ACT News

License article

Inquest: mother not given blood pressure medication in Calvary childbirth fatality

A mother who died after giving birth to twins was not given blood pressure medication despite a "catastrophic" reading and a family history of hypertension, an inquest has heard.

Corrina Medway, 33, suffered a stroke and died after giving birth to the twins at Calvary Hospital on May 19, 2011, and an inquest is now looking at whether her case was mishandled by medical staff.

Obstetrician Dr Andrew Foote was repeatedly questioned in the ACT Coroner's Court on Tuesday about the failure to give Mrs Medway anti-hypertension medication to lower her blood pressure before her death.

Mrs Medway had hypertension, or abnormally high blood pressure, days before to her admission to Calvary. She also had a high-risk family history on her mother's side.

Mrs Medway had been to Yass District Hospital on May 13, where elevated blood pressure was recorded, prompting Dr Foote to have her placed on the drug Labetalol.

But he asked for the drug to be withheld three days later, telling the inquest nurses had led him to believe it was working too well and her blood pressure was now too low.


Things quickly began to go wrong for Mrs Medway.

Her blood pressure began to fluctuate, and midwives said they recorded elevated readings, which they passed on to Dr Foote.

Mrs Medway reported being in significant and constant pain and considerable distress the evening before the births.

One blood pressure reading was catastrophic and suggested that she would die without intervention, the inquest heard.

Yet the rapidly acting anti-hypertension drugs that were available were not used.

Mrs Medway suffered a stroke and died five hours after giving birth to the twins on May 19, 2011.

Dr Foote claimed on Tuesday he had never been told of the catastrophic blood pressure reading, saying he'd only received information suggesting her blood pressure was stable.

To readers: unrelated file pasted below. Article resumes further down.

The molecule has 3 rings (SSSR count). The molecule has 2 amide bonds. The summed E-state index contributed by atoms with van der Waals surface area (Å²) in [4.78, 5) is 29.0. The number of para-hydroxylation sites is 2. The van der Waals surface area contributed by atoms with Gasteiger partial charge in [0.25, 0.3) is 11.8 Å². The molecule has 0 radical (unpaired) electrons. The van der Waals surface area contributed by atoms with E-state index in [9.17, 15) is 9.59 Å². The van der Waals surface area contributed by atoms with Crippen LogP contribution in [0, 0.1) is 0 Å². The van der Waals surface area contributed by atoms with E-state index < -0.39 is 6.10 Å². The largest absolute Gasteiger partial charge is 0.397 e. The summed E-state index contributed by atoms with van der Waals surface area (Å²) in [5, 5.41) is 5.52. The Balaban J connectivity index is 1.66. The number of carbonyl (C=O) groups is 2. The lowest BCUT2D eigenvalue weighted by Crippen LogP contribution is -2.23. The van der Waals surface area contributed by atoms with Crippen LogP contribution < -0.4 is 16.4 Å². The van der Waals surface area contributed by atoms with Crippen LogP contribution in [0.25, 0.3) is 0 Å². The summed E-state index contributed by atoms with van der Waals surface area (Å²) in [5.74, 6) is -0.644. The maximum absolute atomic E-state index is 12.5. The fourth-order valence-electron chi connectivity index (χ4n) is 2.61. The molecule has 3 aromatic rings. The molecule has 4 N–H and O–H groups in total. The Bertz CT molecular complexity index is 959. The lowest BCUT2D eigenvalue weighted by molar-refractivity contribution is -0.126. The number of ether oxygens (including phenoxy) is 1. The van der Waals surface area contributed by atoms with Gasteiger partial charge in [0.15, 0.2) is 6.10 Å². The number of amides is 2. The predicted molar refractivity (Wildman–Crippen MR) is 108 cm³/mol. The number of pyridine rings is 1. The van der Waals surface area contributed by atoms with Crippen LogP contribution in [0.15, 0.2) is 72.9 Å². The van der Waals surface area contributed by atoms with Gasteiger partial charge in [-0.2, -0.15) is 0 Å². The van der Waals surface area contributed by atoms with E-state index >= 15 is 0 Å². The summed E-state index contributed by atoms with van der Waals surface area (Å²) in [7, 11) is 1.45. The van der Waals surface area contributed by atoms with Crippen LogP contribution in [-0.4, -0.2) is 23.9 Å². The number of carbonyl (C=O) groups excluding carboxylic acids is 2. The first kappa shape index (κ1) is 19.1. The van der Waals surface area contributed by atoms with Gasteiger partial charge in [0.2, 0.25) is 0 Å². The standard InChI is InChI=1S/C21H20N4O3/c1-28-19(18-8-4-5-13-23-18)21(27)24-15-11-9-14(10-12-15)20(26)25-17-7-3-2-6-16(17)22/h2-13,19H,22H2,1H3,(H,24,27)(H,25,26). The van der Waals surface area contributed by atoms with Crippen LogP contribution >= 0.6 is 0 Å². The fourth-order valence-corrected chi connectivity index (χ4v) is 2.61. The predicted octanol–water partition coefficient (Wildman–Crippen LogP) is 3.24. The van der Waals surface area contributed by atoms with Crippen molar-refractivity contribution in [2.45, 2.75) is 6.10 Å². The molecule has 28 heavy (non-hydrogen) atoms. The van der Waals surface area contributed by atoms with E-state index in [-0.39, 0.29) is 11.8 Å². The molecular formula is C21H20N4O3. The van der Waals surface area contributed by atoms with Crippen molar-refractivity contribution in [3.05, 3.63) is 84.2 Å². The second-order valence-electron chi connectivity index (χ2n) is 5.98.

"It would have been an absolute game-changer, which I was never told," he said.He said he'd also asked to be kept informed by staff, but didn't receive a call until later in the night from a registrar.

Dr Foote said he wasn't told of the catastrophic reading until the next day, during a conversation with the registrar.

Counsel Assisting Amanda Tonkin accused Dr Foote of making that evidence up, asking why he had not mentioned the conversation in his letter to the coroner, or instructed his lawyers to question the registrar about it earlier in proceedings.

The registrar had said in a statement that he communicated all of Mrs Medway's observations to Dr Foote, but later said he couldn't remember the precise details of what he'd passed on.

Dr Foote also denied the evidence of two Calvary midwives who said they'd told him of Mrs Medway's elevated blood pressure.

He also said he was not made aware of her family history of hypertension.

Dr Foote said he was not told Mrs Medway had been observed earlier that month with swelling of the hands and lower legs, and pins and needles in her arms, all symptoms of preeclampsia, a pregnancy disorder.

When asked why he didn't give Mrs Medway blood pressure medication, he said her condition was still unclear, and that, lacking a proper diagnosis and blood test results, such a treatment could have been dangerous and put her into shock.

"I think it was a very confusing picture and we were all concerned about giving anti-hypertensives if it was the wrong diagnosis," he said.

He said her pain could have been the reason for her high blood pressure, and told the inquest painkillers were used to try to stabilise it.

Dr Foote said there were two other doctors involved who also didn't decide to use the anti-hypertensive medication.

Coroner Margaret Hunter expressed her sympathies to the family and thanked them for attending the inquest proceedings. She is expected to hand down her findings in early December.